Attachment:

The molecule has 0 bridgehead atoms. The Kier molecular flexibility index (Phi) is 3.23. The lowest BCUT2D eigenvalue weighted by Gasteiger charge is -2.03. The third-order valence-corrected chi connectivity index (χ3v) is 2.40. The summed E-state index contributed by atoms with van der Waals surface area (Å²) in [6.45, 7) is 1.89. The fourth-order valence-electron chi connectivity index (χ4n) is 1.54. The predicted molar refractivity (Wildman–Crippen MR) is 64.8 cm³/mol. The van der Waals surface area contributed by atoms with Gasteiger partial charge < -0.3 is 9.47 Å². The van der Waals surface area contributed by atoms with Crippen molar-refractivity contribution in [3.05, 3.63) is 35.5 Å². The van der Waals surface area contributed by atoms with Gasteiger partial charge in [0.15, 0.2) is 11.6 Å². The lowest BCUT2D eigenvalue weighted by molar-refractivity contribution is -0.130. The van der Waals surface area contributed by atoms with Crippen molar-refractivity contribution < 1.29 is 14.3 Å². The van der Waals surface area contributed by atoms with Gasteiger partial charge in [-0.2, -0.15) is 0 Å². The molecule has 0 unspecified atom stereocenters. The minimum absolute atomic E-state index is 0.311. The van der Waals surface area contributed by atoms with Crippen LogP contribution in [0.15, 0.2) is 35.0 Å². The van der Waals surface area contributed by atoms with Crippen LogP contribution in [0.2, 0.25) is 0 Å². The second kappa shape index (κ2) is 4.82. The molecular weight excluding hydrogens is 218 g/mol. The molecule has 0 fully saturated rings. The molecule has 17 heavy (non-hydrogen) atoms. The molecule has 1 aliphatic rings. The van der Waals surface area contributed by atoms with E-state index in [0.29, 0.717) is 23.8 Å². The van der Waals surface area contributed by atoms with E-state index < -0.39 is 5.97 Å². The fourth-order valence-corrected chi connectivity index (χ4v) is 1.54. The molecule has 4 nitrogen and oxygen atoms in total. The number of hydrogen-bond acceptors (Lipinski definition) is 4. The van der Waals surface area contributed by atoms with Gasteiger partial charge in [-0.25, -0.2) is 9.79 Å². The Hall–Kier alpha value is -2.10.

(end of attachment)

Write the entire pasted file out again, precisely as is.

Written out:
The molecule has 0 bridgehead atoms. The Kier molecular flexibility index (Phi) is 3.23. The lowest BCUT2D eigenvalue weighted by Gasteiger charge is -2.03. The third-order valence-corrected chi connectivity index (χ3v) is 2.40. The summed E-state index contributed by atoms with van der Waals surface area (Å²) in [6.45, 7) is 1.89. The fourth-order valence-electron chi connectivity index (χ4n) is 1.54. The predicted molar refractivity (Wildman–Crippen MR) is 64.8 cm³/mol. The van der Waals surface area contributed by atoms with Gasteiger partial charge < -0.3 is 9.47 Å². The van der Waals surface area contributed by atoms with Crippen molar-refractivity contribution in [3.05, 3.63) is 35.5 Å². The van der Waals surface area contributed by atoms with Gasteiger partial charge in [0.15, 0.2) is 11.6 Å². The lowest BCUT2D eigenvalue weighted by molar-refractivity contribution is -0.130. The van der Waals surface area contributed by atoms with Crippen molar-refractivity contribution < 1.29 is 14.3 Å². The van der Waals surface area contributed by atoms with Gasteiger partial charge in [-0.2, -0.15) is 0 Å². The molecule has 0 unspecified atom stereocenters. The minimum absolute atomic E-state index is 0.311. The van der Waals surface area contributed by atoms with Crippen LogP contribution in [0.15, 0.2) is 35.0 Å². The van der Waals surface area contributed by atoms with Crippen LogP contribution in [0.2, 0.25) is 0 Å². The second kappa shape index (κ2) is 4.82. The molecular weight excluding hydrogens is 218 g/mol. The molecule has 0 fully saturated rings. The molecule has 17 heavy (non-hydrogen) atoms. The molecule has 1 aliphatic rings. The van der Waals surface area contributed by atoms with E-state index in [0.29, 0.717) is 23.8 Å². The van der Waals surface area contributed by atoms with E-state index < -0.39 is 5.97 Å². The fourth-order valence-corrected chi connectivity index (χ4v) is 1.54. The molecule has 4 nitrogen and oxygen atoms in total. The number of hydrogen-bond acceptors (Lipinski definition) is 4. The van der Waals surface area contributed by atoms with Gasteiger partial charge in [-0.25, -0.2) is 9.79 Å². The Hall–Kier alpha value is -2.10.